I’d only made it a couple hundred yards (on a trail I’d already traveled a couple of times) when I came across a smallish red maple on a grassy slope, protected by a (very) short wood fence, sharing its space with a few nondescript shrubs, and sporting a dense canopy that dropped to just a couple of feet above the ground. At first glance there was nothing to distinguish this tree from any other maple in the garden, a fact underscored by the scores of tourists walking right past it without so much as a glance.

But something about this tree tweaked my photographic Spidey-sense, so I approached the fence and ducked under the leafy canopy. Instantly I experienced something akin to what Harry Potter must have felt when he slipped into the Weasley’s tent in “Harry Potter and the Goblet of Fire.”

Quite simply, this was a different world. And even though at first glance it didn’t look at all like the pictures of the tree I’d seen, as soon as I saw it through the wide angle lens in my brain, everything fit into place. At this point, now hopelessly in my photographer-mind, I registered the tiny leaves, illuminated by sunlight gently filtered by thin clouds, and the way they radiated a diaphanous glow that emphasized their rich red. Next my eyes landed on the spiderweb shadow pattern cast on the lawn by the tree’s twisted branches.

Some things are just so beautiful they must be preserved, but instead of being frustrated that I didn’t have my “professional” camera, I whipped out my iPhone (14 Pro), switched its camera to the widest lens, dropped to ground level, and clicked one frame. At that point I had no plan to do anything more with my image than share it with my wife and save it as a keepsake of our trip. But when I showed the picture to my wife, she was especially excited and wanted to see the tree with her own eyes. So back we went.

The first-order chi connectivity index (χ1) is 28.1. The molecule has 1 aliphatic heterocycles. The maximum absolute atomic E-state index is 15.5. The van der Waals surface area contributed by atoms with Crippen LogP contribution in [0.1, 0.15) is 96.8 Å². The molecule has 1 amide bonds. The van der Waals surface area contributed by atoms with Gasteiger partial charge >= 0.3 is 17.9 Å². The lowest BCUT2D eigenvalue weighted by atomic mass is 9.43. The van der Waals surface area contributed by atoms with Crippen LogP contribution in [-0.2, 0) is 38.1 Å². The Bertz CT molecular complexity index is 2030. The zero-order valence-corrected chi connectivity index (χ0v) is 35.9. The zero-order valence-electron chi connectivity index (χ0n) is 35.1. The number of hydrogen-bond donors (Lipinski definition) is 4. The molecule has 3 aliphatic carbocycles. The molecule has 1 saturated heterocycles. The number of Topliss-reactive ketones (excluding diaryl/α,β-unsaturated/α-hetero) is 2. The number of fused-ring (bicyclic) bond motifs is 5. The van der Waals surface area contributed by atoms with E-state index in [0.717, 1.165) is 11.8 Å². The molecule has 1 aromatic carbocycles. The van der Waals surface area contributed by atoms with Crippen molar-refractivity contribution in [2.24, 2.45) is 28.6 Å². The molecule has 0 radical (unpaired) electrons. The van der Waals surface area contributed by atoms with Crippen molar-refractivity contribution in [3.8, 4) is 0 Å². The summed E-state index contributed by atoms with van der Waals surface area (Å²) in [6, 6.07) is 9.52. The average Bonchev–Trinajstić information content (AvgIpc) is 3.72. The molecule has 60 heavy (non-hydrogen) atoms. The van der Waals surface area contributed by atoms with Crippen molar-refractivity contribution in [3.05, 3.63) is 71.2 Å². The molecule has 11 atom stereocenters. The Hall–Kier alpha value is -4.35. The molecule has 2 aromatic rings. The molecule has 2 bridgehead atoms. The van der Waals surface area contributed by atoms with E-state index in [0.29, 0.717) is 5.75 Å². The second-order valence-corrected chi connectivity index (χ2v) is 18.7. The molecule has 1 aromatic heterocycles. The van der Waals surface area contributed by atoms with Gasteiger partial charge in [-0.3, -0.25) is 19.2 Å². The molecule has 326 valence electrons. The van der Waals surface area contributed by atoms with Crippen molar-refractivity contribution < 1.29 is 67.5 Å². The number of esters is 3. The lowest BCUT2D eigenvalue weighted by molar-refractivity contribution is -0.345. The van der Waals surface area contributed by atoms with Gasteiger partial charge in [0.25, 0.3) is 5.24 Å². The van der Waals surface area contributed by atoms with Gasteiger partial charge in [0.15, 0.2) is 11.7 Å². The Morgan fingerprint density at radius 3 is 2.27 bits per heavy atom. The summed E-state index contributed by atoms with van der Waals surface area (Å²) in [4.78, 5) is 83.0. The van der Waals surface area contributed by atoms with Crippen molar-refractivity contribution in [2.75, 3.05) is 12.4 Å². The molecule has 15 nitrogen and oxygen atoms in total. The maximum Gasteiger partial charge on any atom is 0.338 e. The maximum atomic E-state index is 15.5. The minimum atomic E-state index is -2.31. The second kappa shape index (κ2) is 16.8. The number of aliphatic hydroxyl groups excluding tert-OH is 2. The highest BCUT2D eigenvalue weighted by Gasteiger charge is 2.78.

In the 2 minutes it took us to return to the tree, I mentally critiqued my original capture and identified a few things I’d like to do differently. Then it occurred to me that this might be a great time to try out my iPhone’s raw capture feature for the first time (a raw image is unprocessed image data that requires a little more processing, but offers more flexibility and creates a better quality image). Back at the tree I took 6 more pictures, each in raw mode, each from a slightly different perspective. In the process, I used a variety of canopy/shadows ratios (lots of canopy, lots of shadow, and equal amounts canopy and shadow).

Importing and processing the Apple ProRAW images was no more difficult than with my regular cameras’ raw images—I simply AirDropped the files onto my computer, imported them into Lightroom, then processed them as I would any other image. And I’ve got to say that I was blown away by the image quality—both the detail (some of which is lost in the jpeg and web upload compression of the image I share here), and the dynamic range.

My final thought on this experience goes to something I write about a lot: the differences between human vision and the camera’s vision, and how to leverage those differences to create an image. Often my thoughts emphasize framing, subject relationships, and what I call photography’s “Creative Triad”—motion, light, and depth—that can be controlled with the exposure variables. But one more creative tool that can enable photographers to create something vastly different than the human experience is focal length.

A long focal length can compress the distance separating near and far objects, while a wide focal length can open up a small space to make it look much larger than it is (a feature used without shame by just about every real estate photographer). To illustrate how much the 13mm full-frame equivalent focal length of my iPhone exaggerated the size of this tree, I commissioned a lovely 5′ 3″ model (aka, my wife) to stand in front of the tree and allow me to photograph her using the phone’s 24mm full frame equivalent focal length. Hard to believe they’re the same tree, but I promise they are.

This trip was an excellent reminder that you don’t need a camera to be happy on vacation. I’m not saying I’m ready to throw away my professional cameras, but there’s peace of mind knowing that I can go out sans camera and tripod and still capture something I can share and print without apology.

The World of Trees

Click any image to scroll through the gallery LARGE